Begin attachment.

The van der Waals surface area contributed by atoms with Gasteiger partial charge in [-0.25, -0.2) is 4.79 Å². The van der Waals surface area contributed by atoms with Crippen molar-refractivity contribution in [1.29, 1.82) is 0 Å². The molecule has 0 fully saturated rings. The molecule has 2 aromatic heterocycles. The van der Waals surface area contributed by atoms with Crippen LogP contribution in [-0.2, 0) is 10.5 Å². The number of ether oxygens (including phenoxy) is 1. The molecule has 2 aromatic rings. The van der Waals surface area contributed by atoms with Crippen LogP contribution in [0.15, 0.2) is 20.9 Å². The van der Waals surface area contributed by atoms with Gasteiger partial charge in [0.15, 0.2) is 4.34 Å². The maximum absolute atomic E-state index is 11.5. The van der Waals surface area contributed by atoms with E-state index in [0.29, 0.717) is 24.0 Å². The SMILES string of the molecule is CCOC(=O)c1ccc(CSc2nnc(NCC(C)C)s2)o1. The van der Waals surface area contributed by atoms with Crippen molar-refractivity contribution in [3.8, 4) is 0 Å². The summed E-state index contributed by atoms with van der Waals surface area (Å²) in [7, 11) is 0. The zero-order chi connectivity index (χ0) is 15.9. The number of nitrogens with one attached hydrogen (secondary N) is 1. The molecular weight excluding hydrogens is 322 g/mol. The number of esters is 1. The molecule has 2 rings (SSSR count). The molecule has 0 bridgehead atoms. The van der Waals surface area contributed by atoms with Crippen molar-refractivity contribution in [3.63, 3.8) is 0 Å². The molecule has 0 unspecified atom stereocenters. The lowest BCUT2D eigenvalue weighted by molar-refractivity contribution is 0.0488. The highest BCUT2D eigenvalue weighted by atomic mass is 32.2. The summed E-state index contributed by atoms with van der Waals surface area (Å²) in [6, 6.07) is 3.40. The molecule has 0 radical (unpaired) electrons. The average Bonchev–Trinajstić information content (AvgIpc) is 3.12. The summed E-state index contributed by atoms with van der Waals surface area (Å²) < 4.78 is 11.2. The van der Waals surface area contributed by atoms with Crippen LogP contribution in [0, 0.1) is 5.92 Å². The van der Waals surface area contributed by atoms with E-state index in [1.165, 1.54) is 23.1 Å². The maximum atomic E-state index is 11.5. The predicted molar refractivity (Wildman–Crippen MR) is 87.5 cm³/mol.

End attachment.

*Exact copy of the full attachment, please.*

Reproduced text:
The van der Waals surface area contributed by atoms with Gasteiger partial charge in [-0.25, -0.2) is 4.79 Å². The van der Waals surface area contributed by atoms with Crippen molar-refractivity contribution in [1.29, 1.82) is 0 Å². The molecule has 0 fully saturated rings. The molecule has 2 aromatic heterocycles. The van der Waals surface area contributed by atoms with Crippen LogP contribution in [-0.2, 0) is 10.5 Å². The number of ether oxygens (including phenoxy) is 1. The molecule has 2 aromatic rings. The van der Waals surface area contributed by atoms with Crippen LogP contribution in [0.15, 0.2) is 20.9 Å². The van der Waals surface area contributed by atoms with Gasteiger partial charge in [0.15, 0.2) is 4.34 Å². The maximum absolute atomic E-state index is 11.5. The van der Waals surface area contributed by atoms with E-state index in [0.29, 0.717) is 24.0 Å². The SMILES string of the molecule is CCOC(=O)c1ccc(CSc2nnc(NCC(C)C)s2)o1. The van der Waals surface area contributed by atoms with Crippen molar-refractivity contribution in [3.8, 4) is 0 Å². The summed E-state index contributed by atoms with van der Waals surface area (Å²) in [7, 11) is 0. The zero-order chi connectivity index (χ0) is 15.9. The number of nitrogens with one attached hydrogen (secondary N) is 1. The molecular weight excluding hydrogens is 322 g/mol. The number of esters is 1. The molecule has 2 rings (SSSR count). The molecule has 0 bridgehead atoms. The van der Waals surface area contributed by atoms with Crippen molar-refractivity contribution in [3.63, 3.8) is 0 Å². The molecule has 0 unspecified atom stereocenters. The lowest BCUT2D eigenvalue weighted by molar-refractivity contribution is 0.0488. The highest BCUT2D eigenvalue weighted by atomic mass is 32.2. The summed E-state index contributed by atoms with van der Waals surface area (Å²) in [6, 6.07) is 3.40. The molecule has 0 radical (unpaired) electrons. The average Bonchev–Trinajstić information content (AvgIpc) is 3.12. The summed E-state index contributed by atoms with van der Waals surface area (Å²) < 4.78 is 11.2. The van der Waals surface area contributed by atoms with Crippen LogP contribution in [0, 0.1) is 5.92 Å². The van der Waals surface area contributed by atoms with E-state index in [1.165, 1.54) is 23.1 Å². The maximum atomic E-state index is 11.5. The predicted molar refractivity (Wildman–Crippen MR) is 87.5 cm³/mol.